• Rosalita, the Mexican housekeeper, overhears a family from Spain. They’re considering a family lesson, but they worry whether they will understand the teacher. Rosalita tells them about that nice instructor Senor Jim.
  • Most resorts allow support staff to take lessons for free. Encourage them, and build your reputation.

Other Potential Network Members

Surveyors:
You know those people who walk around the resort taking customer satisfaction surveys? They hear the dirt about every excellent and terrible ski lesson. Get to know them. Encourage them to take your class.

Ski School Desk Staff:
Let them get to know you, communicate your brand to them. They have the power to recommend the best instructor for a particular client.

The Gear Guys:
Your understanding of how boot fit affects skiing can help you create a powerful alliance. Recommend boot fitters, and they will return the favor.

Your Network

Evaluate your ski instructor network. Set a goal for the size and quality. Write down the folks that have referred guests to you in the past. Are they benefiting you? Is it a give and take, or a one-sided relationship. Think about what you can do to add quality to your network.

When you approach people to join your network, be clear in what you want to accomplish. Make sure you establish a win-win relationship. Communicate your brand and your ideal client. Leave them with business cards or other collateral to make the referral process easy.

Remember Their Names: Increase Your Returns

are-your-students-anonymous

“I’m sorry. I’m terrible with names. Can you tell me again?” Does this sound familiar? “There are plenty of excuses for not remembering names: bad memory, poor listening, not paying attention, self-absorption, too busy, and most of all, an ‘I-Can’t-Remember-Names’ self-limiting attitude which turns out to be a self-fulfilling prophecy,” says Darlene Price, author of Well Said! Presentations and Conversations That Get Results.
In an article featured in Forbes, Price notes that improving the name memory skill requires a conscious effort, and that you will only improve this skill if you consider it important. “Importance” is the operative word. Here’s why it’s important to remember the names of your students.

Why You Should Remember Their Names

  • The results of a 2006 study indicate that hearing our own name increases brain activity — even in noisy environments. Increased brain activity means that your students are processing what you are telling them to do.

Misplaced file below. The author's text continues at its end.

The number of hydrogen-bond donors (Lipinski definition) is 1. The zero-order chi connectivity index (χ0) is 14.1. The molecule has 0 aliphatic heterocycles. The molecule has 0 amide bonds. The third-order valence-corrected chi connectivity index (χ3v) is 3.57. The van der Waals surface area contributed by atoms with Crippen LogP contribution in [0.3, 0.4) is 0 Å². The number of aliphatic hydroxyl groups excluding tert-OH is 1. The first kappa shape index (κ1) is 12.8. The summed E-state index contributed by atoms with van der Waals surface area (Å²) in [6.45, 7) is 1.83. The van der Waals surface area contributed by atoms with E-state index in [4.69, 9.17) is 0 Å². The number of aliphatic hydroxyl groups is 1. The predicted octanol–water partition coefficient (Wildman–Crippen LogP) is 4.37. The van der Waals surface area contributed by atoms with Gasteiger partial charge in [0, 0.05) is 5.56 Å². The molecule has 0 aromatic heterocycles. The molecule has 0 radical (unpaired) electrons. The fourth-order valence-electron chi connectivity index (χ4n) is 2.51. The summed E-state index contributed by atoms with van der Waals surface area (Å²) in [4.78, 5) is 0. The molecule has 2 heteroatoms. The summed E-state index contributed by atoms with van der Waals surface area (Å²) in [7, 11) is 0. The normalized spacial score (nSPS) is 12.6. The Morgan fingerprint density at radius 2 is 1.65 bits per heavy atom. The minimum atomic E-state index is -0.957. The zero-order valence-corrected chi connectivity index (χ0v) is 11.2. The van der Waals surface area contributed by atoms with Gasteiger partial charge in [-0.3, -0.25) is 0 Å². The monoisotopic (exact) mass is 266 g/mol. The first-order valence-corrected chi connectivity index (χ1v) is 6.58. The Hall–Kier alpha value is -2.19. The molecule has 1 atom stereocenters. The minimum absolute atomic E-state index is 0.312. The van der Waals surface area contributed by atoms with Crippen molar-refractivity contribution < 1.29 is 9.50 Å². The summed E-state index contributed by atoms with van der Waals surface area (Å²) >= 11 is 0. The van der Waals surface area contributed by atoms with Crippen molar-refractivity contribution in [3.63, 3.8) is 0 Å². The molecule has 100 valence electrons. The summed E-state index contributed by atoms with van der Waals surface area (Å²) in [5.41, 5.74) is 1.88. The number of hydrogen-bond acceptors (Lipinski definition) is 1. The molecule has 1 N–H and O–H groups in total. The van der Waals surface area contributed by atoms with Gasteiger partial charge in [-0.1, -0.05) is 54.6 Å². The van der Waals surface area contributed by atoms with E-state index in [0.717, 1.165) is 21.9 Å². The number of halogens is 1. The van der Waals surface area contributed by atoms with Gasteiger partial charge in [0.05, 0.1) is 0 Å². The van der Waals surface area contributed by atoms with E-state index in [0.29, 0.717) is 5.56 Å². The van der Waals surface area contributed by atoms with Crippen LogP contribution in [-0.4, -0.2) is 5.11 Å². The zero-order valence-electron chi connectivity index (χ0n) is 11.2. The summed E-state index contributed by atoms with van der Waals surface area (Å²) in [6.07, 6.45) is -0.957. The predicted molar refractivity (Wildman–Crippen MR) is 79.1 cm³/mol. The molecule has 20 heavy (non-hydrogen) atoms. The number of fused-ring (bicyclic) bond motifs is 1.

• Forgetting their tells them that you don’t think they’re important. If you want to convert group lesson participants into private clients, you need to make them feel important.

Why Is It So Difficult?

The Next In LIne Effect occurs when you’re waiting for your turn to speak to your class. Researchers tested this phenomenon by placing people in small groups, and asking them take turns giving out information, then testing how much they remembered of the other group member’s details.

Each participant’s memory was fine, until they got to the details of the person who spoke right before them. Suddenly, their minds went blank. They were listening, but not paying attention. Instead, their minds were focused on what they were about to say. If you have a standard “talk” that you give your students, it’s possible that you are not listening to them as they tell you their names, and other important details.

Name Memory Methods

  • When introducing yourself to a student, make eye contact and give them your undivided attention
  • Repeat their name out loud. “Welcome to the resort, Susan?”
  • Use their name to ask a question. “Have you skied before, Susan?”
  • Ask them a question about their name. “Do you prefer Joe or Joey?”
  • If it’s an unusual name, ask them to spell it. “Kalinda is so a pretty name. How do you spell it?”
  • Mentally draw a vivid connection between the name and something familiar to you. “Kalinda is investigating ways to ski. Kalinda on _The Good Wife is an investigator.
  • Use rhyme and alliteration. “This is Joe, he likes the snow. This is Jerry from Jersey. This is Sweet Judy Blue Eyes.

Most important: Make a commitment to remembering your student’s names. They’ll show their appreciation by coming back to your class.

Online Communication Styles for Ski Instructors

Your students choose your classes for two types of reasons: tangible and intangible. The tangible reasons pertain to your level of expertise, the location of your resort, the lift ticket prices and the annual snowfall. The intangible reasons have to do with your style of communication. Doctor’s have a bedside manner. Ski instructors have a slopeside manner. To be successful, ski instructors must sense their student’s preferred style, and adapt their own accordingly.

This is relatively easy in a face to face setting. Online is a different story. Without the ability to see your facial expressions, potential new students can misinterpret your communication style. Conversations between direct and indirect communicators can cause major “disconnects” in online communication

Direct Communicators

Direct communicators shoot from the hip, and say exactly what they mean. For example, if a student asks “Should I go to Snowbird on my ski vacation”, they might say, “You’re skills are not strong enough for Snowbird You have to master mogul skiing. Direct communicators make their points with conviction. The words “should” and “have to” flourish within their sentences. They respect their clients enough to tell it like it is, without adding a sugar-coated topping. Although the direct communicator is usually not trying to be rude, an indirect communicator might view it as such.

Indirect Communicators